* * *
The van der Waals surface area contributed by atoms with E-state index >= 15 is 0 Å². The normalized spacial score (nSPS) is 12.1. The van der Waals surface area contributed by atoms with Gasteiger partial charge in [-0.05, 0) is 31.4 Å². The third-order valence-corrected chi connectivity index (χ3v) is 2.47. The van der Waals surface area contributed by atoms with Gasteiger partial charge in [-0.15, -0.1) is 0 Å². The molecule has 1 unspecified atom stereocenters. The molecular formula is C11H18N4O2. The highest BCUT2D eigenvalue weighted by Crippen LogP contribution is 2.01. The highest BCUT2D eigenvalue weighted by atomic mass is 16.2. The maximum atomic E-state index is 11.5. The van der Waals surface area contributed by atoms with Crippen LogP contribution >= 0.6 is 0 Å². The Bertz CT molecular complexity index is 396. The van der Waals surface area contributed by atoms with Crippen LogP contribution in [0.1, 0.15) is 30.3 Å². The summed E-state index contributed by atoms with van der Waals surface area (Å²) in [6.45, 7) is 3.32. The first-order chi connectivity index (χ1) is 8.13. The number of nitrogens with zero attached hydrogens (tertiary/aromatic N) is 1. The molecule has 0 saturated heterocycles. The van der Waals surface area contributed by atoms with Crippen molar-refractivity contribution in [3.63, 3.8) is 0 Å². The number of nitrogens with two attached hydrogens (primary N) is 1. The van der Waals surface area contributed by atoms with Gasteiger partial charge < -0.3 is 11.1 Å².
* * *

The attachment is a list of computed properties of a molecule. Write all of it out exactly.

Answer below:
The van der Waals surface area contributed by atoms with E-state index >= 15 is 0 Å². The normalized spacial score (nSPS) is 12.1. The van der Waals surface area contributed by atoms with Gasteiger partial charge in [-0.05, 0) is 31.4 Å². The third-order valence-corrected chi connectivity index (χ3v) is 2.47. The van der Waals surface area contributed by atoms with Gasteiger partial charge in [-0.15, -0.1) is 0 Å². The molecule has 1 unspecified atom stereocenters. The molecular formula is C11H18N4O2. The highest BCUT2D eigenvalue weighted by Crippen LogP contribution is 2.01. The highest BCUT2D eigenvalue weighted by atomic mass is 16.2. The maximum atomic E-state index is 11.5. The van der Waals surface area contributed by atoms with Crippen LogP contribution >= 0.6 is 0 Å². The Bertz CT molecular complexity index is 396. The van der Waals surface area contributed by atoms with Crippen LogP contribution in [0.1, 0.15) is 30.3 Å². The summed E-state index contributed by atoms with van der Waals surface area (Å²) in [6.45, 7) is 3.32. The first-order chi connectivity index (χ1) is 8.13. The number of nitrogens with zero attached hydrogens (tertiary/aromatic N) is 1. The molecule has 0 saturated heterocycles. The van der Waals surface area contributed by atoms with Crippen molar-refractivity contribution in [3.63, 3.8) is 0 Å². The number of nitrogens with two attached hydrogens (primary N) is 1. The van der Waals surface area contributed by atoms with Gasteiger partial charge < -0.3 is 11.1 Å².